6 Common Scams to Avoid When Selling Your Car

While selling your car privately may get you more money, it also exposes you to a great deal of risk. The days of popping an ad in your local paper are no more, and while the internet gives us some great ways to sell our cars, it also exposes us to more scams.

Selling Your Car

Use this guide to avoid getting caught out. 

Selling Your Car

Using a local garage or reputable company to get cash for cars in NSW is the safest method. Also, if you are going to advertise your car, use a “safe number” option if the advertiser happens to offer one. This means that people who call won’t see your real number, which helps to minimise the possibility of it being used and abused by scam artists and cold callers. 

Describing Your Car

When it comes to describing your car, remember the principle of ‘buyer beware.’ In other words, if you know of a problem with the car, describe it honestly and accurately. That way, scam artists cannot come back weeks later claiming something is wrong and wanting a refund. 

Car Viewings

One of the most common scams is when someone offers to buy your car without even booking a viewing, offering to sometimes pay more than what you are asking for it, and asking you to cover the cost of transporting the car to them. Never agree to this, as they will eventually ask you to pay the shipping costs upfront, usually to a bogus company that they have specifically set up to rip you off. If a prospective buyer does come to see your car, make sure you have someone else with you for safety’s sake, and that you meet in a public space.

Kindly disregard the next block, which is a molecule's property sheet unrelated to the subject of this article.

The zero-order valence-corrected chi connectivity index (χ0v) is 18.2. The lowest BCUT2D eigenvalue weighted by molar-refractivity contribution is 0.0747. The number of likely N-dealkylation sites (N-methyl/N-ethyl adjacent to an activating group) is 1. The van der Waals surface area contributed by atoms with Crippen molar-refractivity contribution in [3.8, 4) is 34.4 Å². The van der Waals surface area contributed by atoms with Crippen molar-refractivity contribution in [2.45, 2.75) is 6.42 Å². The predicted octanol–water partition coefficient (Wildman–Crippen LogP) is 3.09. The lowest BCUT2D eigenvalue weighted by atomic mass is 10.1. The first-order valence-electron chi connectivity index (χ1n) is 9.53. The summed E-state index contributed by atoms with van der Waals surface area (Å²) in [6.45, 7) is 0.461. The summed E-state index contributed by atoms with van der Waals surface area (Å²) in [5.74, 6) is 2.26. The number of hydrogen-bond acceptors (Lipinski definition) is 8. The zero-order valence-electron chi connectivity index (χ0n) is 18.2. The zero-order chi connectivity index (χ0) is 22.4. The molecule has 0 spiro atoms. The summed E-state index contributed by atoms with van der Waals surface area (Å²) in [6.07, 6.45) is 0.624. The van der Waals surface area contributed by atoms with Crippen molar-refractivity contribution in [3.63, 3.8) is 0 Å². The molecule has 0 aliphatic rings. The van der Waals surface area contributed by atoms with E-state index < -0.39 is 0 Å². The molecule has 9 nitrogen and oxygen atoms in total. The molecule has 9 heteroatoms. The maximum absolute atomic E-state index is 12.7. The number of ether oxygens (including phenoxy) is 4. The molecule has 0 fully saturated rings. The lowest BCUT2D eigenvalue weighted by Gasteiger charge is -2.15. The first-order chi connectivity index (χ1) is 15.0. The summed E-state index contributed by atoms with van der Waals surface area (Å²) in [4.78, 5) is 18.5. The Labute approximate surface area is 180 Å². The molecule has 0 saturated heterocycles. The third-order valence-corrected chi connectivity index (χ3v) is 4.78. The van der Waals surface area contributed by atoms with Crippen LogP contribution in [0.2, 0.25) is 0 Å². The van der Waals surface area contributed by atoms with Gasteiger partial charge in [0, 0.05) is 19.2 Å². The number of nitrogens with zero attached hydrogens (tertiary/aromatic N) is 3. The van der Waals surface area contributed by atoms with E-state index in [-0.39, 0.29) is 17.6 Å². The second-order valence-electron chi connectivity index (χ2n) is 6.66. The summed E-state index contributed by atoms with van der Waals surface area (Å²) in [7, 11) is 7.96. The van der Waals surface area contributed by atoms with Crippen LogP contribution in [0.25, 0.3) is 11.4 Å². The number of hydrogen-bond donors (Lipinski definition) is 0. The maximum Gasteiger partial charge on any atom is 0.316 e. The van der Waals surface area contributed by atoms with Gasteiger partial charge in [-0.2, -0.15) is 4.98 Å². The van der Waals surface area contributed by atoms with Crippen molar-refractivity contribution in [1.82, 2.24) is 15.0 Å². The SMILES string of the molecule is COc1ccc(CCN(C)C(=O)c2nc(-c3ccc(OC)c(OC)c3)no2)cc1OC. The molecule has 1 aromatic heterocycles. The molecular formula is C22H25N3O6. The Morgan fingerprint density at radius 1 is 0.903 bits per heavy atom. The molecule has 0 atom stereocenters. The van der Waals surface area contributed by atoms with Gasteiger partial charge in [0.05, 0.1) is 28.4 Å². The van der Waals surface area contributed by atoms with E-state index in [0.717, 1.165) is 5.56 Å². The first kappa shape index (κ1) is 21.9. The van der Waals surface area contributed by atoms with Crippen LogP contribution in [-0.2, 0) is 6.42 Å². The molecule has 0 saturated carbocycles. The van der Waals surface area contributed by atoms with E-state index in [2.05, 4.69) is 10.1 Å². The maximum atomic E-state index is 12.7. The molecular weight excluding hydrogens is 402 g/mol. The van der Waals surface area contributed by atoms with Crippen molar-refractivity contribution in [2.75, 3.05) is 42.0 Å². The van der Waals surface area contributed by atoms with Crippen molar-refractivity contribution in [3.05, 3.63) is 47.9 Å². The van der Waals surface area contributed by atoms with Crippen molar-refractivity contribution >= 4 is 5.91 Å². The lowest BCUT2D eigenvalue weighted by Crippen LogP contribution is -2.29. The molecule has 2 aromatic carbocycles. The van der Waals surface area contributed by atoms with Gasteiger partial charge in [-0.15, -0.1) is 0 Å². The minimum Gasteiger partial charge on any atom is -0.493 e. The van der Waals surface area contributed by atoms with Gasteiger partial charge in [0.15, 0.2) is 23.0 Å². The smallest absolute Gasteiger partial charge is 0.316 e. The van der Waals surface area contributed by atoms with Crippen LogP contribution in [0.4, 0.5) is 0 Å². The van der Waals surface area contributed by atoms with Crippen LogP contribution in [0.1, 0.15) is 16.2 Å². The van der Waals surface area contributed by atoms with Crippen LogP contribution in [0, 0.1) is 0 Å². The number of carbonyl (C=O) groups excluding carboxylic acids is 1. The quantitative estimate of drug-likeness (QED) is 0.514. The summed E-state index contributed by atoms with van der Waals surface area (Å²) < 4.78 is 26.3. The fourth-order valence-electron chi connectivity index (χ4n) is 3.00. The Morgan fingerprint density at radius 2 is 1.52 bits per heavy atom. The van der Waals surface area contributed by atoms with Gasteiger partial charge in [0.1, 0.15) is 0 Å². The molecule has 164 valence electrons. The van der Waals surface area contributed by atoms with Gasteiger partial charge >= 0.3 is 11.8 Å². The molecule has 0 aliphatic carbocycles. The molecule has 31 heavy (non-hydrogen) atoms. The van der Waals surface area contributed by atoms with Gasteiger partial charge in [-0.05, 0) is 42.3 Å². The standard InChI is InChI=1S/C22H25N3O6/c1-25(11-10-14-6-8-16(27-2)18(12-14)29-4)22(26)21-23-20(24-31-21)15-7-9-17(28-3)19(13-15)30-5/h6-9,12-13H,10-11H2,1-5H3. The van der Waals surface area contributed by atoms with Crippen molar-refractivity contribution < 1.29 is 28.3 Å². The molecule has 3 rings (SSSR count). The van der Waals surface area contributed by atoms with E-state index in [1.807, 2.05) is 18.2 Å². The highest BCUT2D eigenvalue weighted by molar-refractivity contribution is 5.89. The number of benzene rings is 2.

Identity of the Buyer

You can greatly reduce the risk of being caught out if you can satisfy that the buyer is the real deal. If you receive a call from a landline, for example, the caller tends to be less dodgy then  they are using a mobile number. Also, if their email address is made up of their full name, it is a lot less likely to be a scammer than if it is an email address made up of a meaningless string of numbers and letters. You can always ask potential buyers to bring some sort of proof of identification with them when they come to view your car. This will usually put off scammers. 

Going for a Test Drive

Test drive scams tend to go something like this: the scammer asks to test drive your car, but suggests that you drive it first. Then, when you swop over, they slide across and drive away, leaving you stranded wherever you are. To avoid this, take the keys out of the ignition and always keep them on you. Also, make sure they have insurance cover before letting them drive. 

Pay Time

Cash is the best way to get paid when selling your car, but there are still risks. Scammers have been known to use counterfeit notes, which you may not realise until you deposit the notes into your bank account. Others plan to burgle the seller on the day, knowing there will be cash involved. You can overcome both scams by insisting on the buyer drawing cash out of the bank in front of you and letting them watch you pay it right back into your account.

By being extra careful with the people or company you deal with, you can avoid getting caught in a scam. If you want to get the most of your car, only deal with a reliable company.